A-4 Skyhawk (Walk Around 5541)
By Lou Drendel
Publisher: Squadron/Signal Publications 2006 82 Pages
PDF 38 MB
"Scooter," "Ford," "Tinker Toy." "Bantam Bomber," "Heinemann's Hot Rod." All were nicknames for the Douglas A-4 Skyhawk. Bui an even more appropriate appellation, bestowed by Skyhawk pilots, is "The Ferrari Of" Airplanes."
The A-4 Skyhawk is one of the most successful modern combat aircraft ever built. The Skyhawk production run spanned 25 years, during which 2,960 were built and operated by the U.S. Navy and Marines as well as the Air Forces of Australia, New Zealand, Israel. Malaysia. Argentina, Singapore, Brazil, Indonesia, and Kuwait.
The Skyhawk was conceived during a time of burgeoning carrier jet operations. Unlike many of its contemporaries, it was designed from the outset as a lightweight attack aircraft. (The Skyhawk was developed in tandem with (he A-3 Sky warrior, a twin-engine bomber with a maximum take-off weight of 82,500 pounds compared to the A-4B's maximum of 22,500 pounds.) In the early 1950s, most of the Navy's carriers were of World War 11 vintage, and smaller, lighter, more maneuverable aircraft were an absolute operational necessity.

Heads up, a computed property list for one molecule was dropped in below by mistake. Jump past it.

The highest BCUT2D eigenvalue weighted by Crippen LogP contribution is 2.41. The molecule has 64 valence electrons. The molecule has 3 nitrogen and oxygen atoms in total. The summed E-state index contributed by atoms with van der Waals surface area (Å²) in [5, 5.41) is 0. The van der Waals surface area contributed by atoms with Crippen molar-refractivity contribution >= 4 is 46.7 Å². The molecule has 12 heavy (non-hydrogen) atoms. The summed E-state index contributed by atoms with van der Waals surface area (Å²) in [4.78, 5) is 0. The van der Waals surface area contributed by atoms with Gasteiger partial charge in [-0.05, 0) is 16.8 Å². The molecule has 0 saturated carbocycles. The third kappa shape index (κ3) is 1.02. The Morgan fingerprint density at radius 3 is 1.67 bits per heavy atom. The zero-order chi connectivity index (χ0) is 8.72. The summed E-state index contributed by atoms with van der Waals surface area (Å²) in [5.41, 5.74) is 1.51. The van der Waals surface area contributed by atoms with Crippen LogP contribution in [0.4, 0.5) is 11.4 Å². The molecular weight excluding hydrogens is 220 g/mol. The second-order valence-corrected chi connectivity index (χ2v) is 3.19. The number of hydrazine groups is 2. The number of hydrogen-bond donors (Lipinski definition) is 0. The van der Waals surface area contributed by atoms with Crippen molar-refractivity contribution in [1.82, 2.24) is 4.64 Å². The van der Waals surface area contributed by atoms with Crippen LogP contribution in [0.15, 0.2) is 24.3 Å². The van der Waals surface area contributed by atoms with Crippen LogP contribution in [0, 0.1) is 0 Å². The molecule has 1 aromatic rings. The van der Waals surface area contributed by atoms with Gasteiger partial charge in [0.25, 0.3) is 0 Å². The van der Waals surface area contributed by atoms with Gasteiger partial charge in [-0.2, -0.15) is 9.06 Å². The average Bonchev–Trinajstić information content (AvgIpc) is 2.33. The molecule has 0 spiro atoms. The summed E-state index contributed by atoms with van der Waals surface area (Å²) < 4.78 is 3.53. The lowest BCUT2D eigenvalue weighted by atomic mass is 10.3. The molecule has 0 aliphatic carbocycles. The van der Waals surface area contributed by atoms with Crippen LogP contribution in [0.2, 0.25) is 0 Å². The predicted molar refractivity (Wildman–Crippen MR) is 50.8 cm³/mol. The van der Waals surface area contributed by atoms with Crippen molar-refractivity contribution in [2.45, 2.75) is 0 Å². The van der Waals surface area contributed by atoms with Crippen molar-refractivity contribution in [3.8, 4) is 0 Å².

In January 1952, Ed Hcincmann, chief engineer of the Douglas El Segundo Division, met with Rear Admiral Apollo Soucek, representing the Chief of the Naval Bureau of Aeronautics (BuAer). Heinemann proposed a new, lightweight, jet-powered attack airplane. On 12 June 1952, BuAer issued a contract for the prototype, specifying a maximum speed of 500 mph, a 460-mile operating radius, a 2,000-pound bomb capacity, and a maximum cost of $1 million per aircraft. The XA-4D-1 beat the speed requirement by a wide margin, and the first 500 production aircraft were produced at a cost of $860,000 each. Review of the basic design resulted in a further order for 19 A-4s in October 1952.
Naval aircraft designations prior lo 1962 included references to the mission and manufacturer. Thus the Skyhawk was designated A4D-1: A (attack) 4 (fourth aircraft from this manufacturer under the new designator) D (Douglas) -1 (first example of the type.) After 1962, the designators were simplified, and the A4D-1 became the A-4A, the A4D-2 became the A-4B, and the A4D-2N became the A-4C. The latter was designed with minimal all-weather equipment, including an autopilot, all-attitude gyro system, low altitude bombing system, terrain clearance radar, and angle of attack indexer. From 1969 to 1972, 100 A-4Cs were upgraded to A-4L configuration for Naval Air Reserve squadrons.